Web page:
Twitter tries to defend its decision to not ban Alex Jones.
Image: Getty Imagesleon neal

Twitter will let you harass whomever you want as long as you don’t tag or @-mention them.

That’s essentially how Twitter explained its decision not to ban Alex Jones from its platform Tuesday after Facebook, Apple, Google, Spotify and others banned Jones for violating policies against hate speech and harassment.

But Twitter has resisted the pressure to follow suit, telling several publications Monday that it didn’t believe Jones had broken its rules. 

On Tuesday, the company doubled down on that stance. “As we indicated yesterday, tweets from Alex Jones and InfoWars are not currently in violation of our Rules,” the company tweeted from the Twitter Safety account.

“We welcome everyone to express themselves on our service. Sometimes these expressions may be offensive, controversial, and/or bigoted. We prohibit targeted behavior that harasses, threatens, or uses fear to silence others and take action when they violate our policies.”

Twitter went on to say that it will only take action against accounts for harassment if an account specifically @-mentions or tags an account, as long as “it doesn’t cross the line into threatening violence.”

The company also repeated a line previously used by Facebook that Twitter did not want to get into a position of becoming “the arbiter of truth.”

CEO Jack Dorsey also attempted to clarify the company’s position, saying that while Jones had not violated Twitter’s rules, “we’ll continue to promote a healthy conversational environment by ensuring tweets aren’t artificially amplified.”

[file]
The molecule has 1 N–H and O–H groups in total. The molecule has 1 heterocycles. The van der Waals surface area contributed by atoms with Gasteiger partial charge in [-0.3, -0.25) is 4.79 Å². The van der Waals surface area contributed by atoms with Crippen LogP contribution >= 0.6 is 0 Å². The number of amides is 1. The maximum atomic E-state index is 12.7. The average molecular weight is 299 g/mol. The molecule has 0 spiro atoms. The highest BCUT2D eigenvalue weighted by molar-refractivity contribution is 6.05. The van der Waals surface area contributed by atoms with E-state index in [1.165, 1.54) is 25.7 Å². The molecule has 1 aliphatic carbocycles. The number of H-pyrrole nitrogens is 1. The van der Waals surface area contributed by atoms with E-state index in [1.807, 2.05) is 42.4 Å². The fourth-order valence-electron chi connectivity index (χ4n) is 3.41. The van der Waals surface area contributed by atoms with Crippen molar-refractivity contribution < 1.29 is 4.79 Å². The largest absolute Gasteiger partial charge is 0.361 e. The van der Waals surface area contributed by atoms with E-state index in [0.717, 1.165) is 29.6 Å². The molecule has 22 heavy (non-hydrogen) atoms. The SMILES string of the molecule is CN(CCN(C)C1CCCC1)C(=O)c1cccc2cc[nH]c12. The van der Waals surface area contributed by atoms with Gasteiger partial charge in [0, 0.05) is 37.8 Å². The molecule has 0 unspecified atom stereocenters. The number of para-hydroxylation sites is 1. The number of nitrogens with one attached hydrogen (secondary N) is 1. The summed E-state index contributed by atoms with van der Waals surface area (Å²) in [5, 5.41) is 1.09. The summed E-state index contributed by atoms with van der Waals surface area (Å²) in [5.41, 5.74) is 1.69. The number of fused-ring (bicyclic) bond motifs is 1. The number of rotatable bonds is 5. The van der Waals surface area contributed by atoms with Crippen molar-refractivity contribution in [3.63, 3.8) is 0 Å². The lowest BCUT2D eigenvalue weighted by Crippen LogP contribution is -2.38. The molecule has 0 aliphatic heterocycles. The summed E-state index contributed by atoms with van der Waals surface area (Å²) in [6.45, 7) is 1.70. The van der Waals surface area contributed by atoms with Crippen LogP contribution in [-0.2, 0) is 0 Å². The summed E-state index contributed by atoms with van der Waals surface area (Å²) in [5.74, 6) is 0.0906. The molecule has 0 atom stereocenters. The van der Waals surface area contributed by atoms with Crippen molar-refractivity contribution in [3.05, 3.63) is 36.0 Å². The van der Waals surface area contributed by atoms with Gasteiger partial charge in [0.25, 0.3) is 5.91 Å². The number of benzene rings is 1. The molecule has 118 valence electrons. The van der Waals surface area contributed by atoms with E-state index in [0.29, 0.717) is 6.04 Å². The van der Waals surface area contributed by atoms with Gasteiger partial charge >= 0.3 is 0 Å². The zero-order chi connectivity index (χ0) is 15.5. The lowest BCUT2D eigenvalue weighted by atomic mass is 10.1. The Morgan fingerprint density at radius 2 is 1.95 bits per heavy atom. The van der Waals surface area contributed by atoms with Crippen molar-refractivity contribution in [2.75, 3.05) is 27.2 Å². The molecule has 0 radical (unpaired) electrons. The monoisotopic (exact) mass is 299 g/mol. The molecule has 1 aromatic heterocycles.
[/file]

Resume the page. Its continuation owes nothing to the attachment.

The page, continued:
Dorsey appeared to throw shade at the actions taken by other companies in recent days, saying he didn’t want to fuel more conspiracy theories.

“We’re going to hold Jones to the same standard we hold to every account, not taking one-off actions to make us feel good in the short term, and adding fuel to new conspiracy theories,” he wrote.

Unsurprisingly, Twitter users did not take Dorsey’s defense of Jones well.

That Twitter would defend its decision to keep Jones around isn’t necessarily surprising. The company, which executives have described as “the free speech wing of the free speech party,” has struggled to deal with harassment for years. 

But that’s an image the company has been working to change. Twitter has made several updates to its product and policies to fight harassment and abuse, and Dorsey’s comments come amid a sweeping effort to encourage “healthy conversation” on its platform — a stance that would appear to be at odds with much of the content Jones and InfoWars is known for. 

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